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Survival of Insect Eggs After Stratospheric Flights on Jet Aircraft 1

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Studies were made to determine whether insect eggs on the exterior surfaces of jet aircraft survive flights in the stratosphere. The first flight was at 40,000 feet for 8 minutes at Mach 0.82 (465 knots true air speed) and an air temperature of -57.; the second at 45,000 to 50,000 feet for 30 minutes with 12 minutes above Mach one and an air temperature of -60. Complete mortality of eggs of the yellow-striped army worm (Prodenia ornithogalli Guen.), a representative species of Phalaenidae, the only family reported as laying eggs on aircraft, was obtained in both tests. There was, however, a normal hatch of the cold-resistant eggs of the eastern tent caterpillar (Malacosoma americanum (F.)) under these conditions.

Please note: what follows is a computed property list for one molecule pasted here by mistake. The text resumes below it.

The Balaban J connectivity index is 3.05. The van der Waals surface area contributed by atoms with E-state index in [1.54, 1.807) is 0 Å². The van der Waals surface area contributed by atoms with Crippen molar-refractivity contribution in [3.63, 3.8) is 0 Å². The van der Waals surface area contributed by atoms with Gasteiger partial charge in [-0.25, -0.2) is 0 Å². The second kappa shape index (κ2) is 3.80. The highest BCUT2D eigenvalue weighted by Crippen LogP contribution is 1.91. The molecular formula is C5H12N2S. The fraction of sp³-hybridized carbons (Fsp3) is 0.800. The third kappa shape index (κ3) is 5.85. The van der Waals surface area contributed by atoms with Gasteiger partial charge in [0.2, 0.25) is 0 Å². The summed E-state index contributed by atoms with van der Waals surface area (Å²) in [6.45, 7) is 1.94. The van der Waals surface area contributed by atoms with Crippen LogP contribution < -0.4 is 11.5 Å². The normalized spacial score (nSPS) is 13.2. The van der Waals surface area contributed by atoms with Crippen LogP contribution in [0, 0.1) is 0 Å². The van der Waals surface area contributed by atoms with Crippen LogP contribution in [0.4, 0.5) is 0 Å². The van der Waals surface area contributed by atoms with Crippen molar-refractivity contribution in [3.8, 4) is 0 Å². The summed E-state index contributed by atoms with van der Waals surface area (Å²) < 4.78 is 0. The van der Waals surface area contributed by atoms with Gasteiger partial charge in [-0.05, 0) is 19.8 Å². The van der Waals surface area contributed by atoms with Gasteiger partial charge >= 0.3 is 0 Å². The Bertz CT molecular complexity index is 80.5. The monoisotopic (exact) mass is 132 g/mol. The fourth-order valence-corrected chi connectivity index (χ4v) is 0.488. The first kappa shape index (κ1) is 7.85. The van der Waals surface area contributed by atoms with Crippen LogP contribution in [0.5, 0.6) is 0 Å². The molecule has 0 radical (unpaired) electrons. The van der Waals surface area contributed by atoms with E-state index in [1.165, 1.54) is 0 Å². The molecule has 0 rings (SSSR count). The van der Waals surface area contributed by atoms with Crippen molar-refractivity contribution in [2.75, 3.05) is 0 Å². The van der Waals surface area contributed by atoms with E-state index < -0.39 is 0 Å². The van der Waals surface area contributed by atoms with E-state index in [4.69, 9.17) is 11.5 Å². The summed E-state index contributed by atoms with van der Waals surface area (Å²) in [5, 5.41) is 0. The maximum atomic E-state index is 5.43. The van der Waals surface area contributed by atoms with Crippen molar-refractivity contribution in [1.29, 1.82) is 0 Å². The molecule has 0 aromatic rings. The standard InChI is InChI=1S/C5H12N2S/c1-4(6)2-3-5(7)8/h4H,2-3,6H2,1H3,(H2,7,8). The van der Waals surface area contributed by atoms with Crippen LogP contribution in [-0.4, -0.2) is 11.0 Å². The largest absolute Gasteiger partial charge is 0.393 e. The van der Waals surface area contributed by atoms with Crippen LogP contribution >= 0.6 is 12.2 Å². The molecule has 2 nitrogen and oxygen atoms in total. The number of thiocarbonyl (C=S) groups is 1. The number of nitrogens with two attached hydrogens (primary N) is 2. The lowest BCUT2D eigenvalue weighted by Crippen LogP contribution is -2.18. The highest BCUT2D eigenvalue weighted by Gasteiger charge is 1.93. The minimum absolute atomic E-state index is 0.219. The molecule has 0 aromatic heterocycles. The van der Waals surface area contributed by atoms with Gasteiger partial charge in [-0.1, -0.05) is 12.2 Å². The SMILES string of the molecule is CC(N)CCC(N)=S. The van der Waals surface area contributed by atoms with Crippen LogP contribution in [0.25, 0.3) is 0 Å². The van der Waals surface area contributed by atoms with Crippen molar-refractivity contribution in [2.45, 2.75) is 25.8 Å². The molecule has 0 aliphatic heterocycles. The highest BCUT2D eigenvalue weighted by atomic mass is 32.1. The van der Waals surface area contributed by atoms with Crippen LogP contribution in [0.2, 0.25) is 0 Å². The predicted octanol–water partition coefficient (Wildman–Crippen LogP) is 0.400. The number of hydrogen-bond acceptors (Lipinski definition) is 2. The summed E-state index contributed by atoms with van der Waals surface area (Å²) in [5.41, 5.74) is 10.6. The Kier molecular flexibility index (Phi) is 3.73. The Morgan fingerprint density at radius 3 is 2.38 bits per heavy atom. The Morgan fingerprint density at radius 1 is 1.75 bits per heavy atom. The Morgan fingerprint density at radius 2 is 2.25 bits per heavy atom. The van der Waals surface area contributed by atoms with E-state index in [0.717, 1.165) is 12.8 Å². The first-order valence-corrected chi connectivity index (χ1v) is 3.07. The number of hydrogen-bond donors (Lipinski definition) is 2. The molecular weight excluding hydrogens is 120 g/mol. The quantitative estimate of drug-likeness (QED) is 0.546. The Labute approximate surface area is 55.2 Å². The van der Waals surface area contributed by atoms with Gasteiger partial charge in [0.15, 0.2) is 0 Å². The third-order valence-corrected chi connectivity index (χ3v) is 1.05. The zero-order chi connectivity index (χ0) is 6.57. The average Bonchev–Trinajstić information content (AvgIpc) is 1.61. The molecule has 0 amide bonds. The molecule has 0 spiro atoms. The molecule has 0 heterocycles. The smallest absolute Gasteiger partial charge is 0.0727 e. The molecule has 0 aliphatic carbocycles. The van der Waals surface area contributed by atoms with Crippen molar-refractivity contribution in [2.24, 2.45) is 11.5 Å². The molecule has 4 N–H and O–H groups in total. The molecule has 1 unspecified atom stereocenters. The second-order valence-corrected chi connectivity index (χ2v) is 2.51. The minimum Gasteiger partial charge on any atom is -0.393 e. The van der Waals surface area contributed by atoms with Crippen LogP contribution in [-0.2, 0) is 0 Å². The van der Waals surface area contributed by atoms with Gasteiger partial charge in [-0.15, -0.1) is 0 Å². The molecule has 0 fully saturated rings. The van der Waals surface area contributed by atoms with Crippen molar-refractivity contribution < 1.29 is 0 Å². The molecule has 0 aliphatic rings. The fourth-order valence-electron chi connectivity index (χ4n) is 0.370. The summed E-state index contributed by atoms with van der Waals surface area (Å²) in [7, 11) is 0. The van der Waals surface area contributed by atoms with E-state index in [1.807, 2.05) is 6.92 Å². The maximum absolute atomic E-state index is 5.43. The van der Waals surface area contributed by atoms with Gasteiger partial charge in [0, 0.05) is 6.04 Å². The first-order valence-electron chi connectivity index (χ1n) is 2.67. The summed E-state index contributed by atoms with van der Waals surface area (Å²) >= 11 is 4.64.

Document Type: Research Article

Publication date: April 1, 1959

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  • Journal of Economic Entomology is published bimonthly in February, April, June, August, October, and December. The journal publishes articles on the economic significance of insects and is divided into the following sections: apiculture & social insects; arthropods in relation to plant disease; forum; insecticide resistance and resistance management; ecotoxicology; biological and microbial control; ecology and behavior; sampling and biostatistics; household and structural insects; medical entomology; molecular entomology; veterinary entomology; forest entomology; horticultural entomology; field and forage crops, and small grains; stored-product; commodity treatment and quarantine entomology; and plant resistance. In addition to research papers, Journal of Economic Entomology publishes Letters to the Editor, interpretive articles in a Forum section, Short Communications, Rapid Communications, and Book Reviews.
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